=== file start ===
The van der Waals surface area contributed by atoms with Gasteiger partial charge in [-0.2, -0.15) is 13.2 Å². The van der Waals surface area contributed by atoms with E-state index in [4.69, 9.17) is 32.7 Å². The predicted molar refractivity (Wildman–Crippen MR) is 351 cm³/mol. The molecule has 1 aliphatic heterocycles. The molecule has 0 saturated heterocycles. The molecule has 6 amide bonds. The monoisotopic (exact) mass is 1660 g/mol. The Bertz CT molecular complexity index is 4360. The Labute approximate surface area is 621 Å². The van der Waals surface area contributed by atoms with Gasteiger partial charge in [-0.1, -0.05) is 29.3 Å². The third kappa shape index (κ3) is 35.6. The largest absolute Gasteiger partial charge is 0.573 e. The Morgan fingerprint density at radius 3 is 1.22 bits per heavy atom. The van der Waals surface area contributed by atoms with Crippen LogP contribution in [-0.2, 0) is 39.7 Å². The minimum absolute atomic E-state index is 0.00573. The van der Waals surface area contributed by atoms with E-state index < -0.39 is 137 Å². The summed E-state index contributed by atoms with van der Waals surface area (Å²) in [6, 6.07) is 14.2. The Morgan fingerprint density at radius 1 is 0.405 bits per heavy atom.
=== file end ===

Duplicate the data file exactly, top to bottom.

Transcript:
The van der Waals surface area contributed by atoms with Gasteiger partial charge in [-0.2, -0.15) is 13.2 Å². The van der Waals surface area contributed by atoms with E-state index in [4.69, 9.17) is 32.7 Å². The predicted molar refractivity (Wildman–Crippen MR) is 351 cm³/mol. The molecule has 1 aliphatic heterocycles. The molecule has 0 saturated heterocycles. The molecule has 6 amide bonds. The monoisotopic (exact) mass is 1660 g/mol. The Bertz CT molecular complexity index is 4360. The Labute approximate surface area is 621 Å². The van der Waals surface area contributed by atoms with Gasteiger partial charge in [-0.1, -0.05) is 29.3 Å². The third kappa shape index (κ3) is 35.6. The largest absolute Gasteiger partial charge is 0.573 e. The Morgan fingerprint density at radius 3 is 1.22 bits per heavy atom. The van der Waals surface area contributed by atoms with Crippen LogP contribution in [-0.2, 0) is 39.7 Å². The minimum absolute atomic E-state index is 0.00573. The van der Waals surface area contributed by atoms with E-state index < -0.39 is 137 Å². The summed E-state index contributed by atoms with van der Waals surface area (Å²) in [6, 6.07) is 14.2. The Morgan fingerprint density at radius 1 is 0.405 bits per heavy atom.